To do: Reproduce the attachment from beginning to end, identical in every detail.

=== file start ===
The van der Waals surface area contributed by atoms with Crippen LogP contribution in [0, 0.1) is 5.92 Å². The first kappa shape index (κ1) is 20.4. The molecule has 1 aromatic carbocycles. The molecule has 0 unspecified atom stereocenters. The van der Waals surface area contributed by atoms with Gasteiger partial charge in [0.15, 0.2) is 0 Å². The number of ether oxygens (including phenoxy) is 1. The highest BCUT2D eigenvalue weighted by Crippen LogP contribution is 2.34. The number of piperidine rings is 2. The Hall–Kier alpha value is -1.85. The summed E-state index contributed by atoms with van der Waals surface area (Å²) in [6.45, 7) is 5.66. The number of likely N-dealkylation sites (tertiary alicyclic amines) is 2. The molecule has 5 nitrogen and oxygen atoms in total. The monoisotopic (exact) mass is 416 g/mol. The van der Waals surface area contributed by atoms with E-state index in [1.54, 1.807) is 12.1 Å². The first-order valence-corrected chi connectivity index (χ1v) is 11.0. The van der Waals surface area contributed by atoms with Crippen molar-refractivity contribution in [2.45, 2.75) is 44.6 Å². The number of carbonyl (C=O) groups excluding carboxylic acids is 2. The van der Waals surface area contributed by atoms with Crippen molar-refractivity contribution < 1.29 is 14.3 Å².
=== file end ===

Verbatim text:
The van der Waals surface area contributed by atoms with Crippen LogP contribution in [0, 0.1) is 5.92 Å². The first kappa shape index (κ1) is 20.4. The molecule has 1 aromatic carbocycles. The molecule has 0 unspecified atom stereocenters. The van der Waals surface area contributed by atoms with Gasteiger partial charge in [0.15, 0.2) is 0 Å². The number of ether oxygens (including phenoxy) is 1. The highest BCUT2D eigenvalue weighted by Crippen LogP contribution is 2.34. The number of piperidine rings is 2. The Hall–Kier alpha value is -1.85. The summed E-state index contributed by atoms with van der Waals surface area (Å²) in [6.45, 7) is 5.66. The number of likely N-dealkylation sites (tertiary alicyclic amines) is 2. The molecule has 5 nitrogen and oxygen atoms in total. The monoisotopic (exact) mass is 416 g/mol. The van der Waals surface area contributed by atoms with E-state index in [1.54, 1.807) is 12.1 Å². The first-order valence-corrected chi connectivity index (χ1v) is 11.0. The van der Waals surface area contributed by atoms with Crippen molar-refractivity contribution in [2.45, 2.75) is 44.6 Å². The number of carbonyl (C=O) groups excluding carboxylic acids is 2. The van der Waals surface area contributed by atoms with Crippen molar-refractivity contribution < 1.29 is 14.3 Å².